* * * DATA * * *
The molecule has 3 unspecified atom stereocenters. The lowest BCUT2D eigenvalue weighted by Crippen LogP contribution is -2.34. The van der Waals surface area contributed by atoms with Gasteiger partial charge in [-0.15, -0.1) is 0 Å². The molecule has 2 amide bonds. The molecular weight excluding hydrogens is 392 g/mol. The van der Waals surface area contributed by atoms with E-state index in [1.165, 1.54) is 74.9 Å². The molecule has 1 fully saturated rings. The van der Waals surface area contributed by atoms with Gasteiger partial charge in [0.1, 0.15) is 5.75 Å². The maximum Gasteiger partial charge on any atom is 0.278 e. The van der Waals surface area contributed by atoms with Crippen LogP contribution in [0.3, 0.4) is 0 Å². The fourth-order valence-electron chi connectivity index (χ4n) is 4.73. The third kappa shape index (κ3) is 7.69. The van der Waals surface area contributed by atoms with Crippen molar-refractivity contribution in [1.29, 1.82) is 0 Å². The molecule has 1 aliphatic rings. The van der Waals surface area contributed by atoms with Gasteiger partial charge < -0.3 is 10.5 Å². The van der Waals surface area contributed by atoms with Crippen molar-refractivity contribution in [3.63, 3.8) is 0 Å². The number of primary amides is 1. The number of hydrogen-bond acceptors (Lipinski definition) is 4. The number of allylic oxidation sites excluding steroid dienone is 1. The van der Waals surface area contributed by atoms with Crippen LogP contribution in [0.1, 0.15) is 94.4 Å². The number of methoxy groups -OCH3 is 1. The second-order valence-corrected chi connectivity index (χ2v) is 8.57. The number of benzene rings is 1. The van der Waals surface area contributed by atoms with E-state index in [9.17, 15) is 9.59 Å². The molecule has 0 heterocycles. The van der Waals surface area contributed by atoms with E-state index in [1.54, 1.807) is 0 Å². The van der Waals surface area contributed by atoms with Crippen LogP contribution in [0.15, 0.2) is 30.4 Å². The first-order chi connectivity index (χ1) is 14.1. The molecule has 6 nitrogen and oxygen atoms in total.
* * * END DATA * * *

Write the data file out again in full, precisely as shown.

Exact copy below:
The molecule has 3 unspecified atom stereocenters. The lowest BCUT2D eigenvalue weighted by Crippen LogP contribution is -2.34. The van der Waals surface area contributed by atoms with Gasteiger partial charge in [-0.15, -0.1) is 0 Å². The molecule has 2 amide bonds. The molecular weight excluding hydrogens is 392 g/mol. The van der Waals surface area contributed by atoms with E-state index in [1.165, 1.54) is 74.9 Å². The molecule has 1 fully saturated rings. The van der Waals surface area contributed by atoms with Gasteiger partial charge in [0.1, 0.15) is 5.75 Å². The maximum Gasteiger partial charge on any atom is 0.278 e. The van der Waals surface area contributed by atoms with Crippen LogP contribution in [0.3, 0.4) is 0 Å². The fourth-order valence-electron chi connectivity index (χ4n) is 4.73. The third kappa shape index (κ3) is 7.69. The van der Waals surface area contributed by atoms with Crippen molar-refractivity contribution in [1.29, 1.82) is 0 Å². The molecule has 1 aliphatic rings. The van der Waals surface area contributed by atoms with Gasteiger partial charge < -0.3 is 10.5 Å². The van der Waals surface area contributed by atoms with Crippen molar-refractivity contribution in [3.63, 3.8) is 0 Å². The number of primary amides is 1. The number of hydrogen-bond acceptors (Lipinski definition) is 4. The number of allylic oxidation sites excluding steroid dienone is 1. The van der Waals surface area contributed by atoms with Crippen LogP contribution in [0.1, 0.15) is 94.4 Å². The number of methoxy groups -OCH3 is 1. The second-order valence-corrected chi connectivity index (χ2v) is 8.57. The number of benzene rings is 1. The van der Waals surface area contributed by atoms with E-state index in [9.17, 15) is 9.59 Å². The molecule has 0 heterocycles. The van der Waals surface area contributed by atoms with E-state index in [1.54, 1.807) is 0 Å². The van der Waals surface area contributed by atoms with Crippen LogP contribution in [0.15, 0.2) is 30.4 Å². The first-order chi connectivity index (χ1) is 14.1. The molecule has 6 nitrogen and oxygen atoms in total.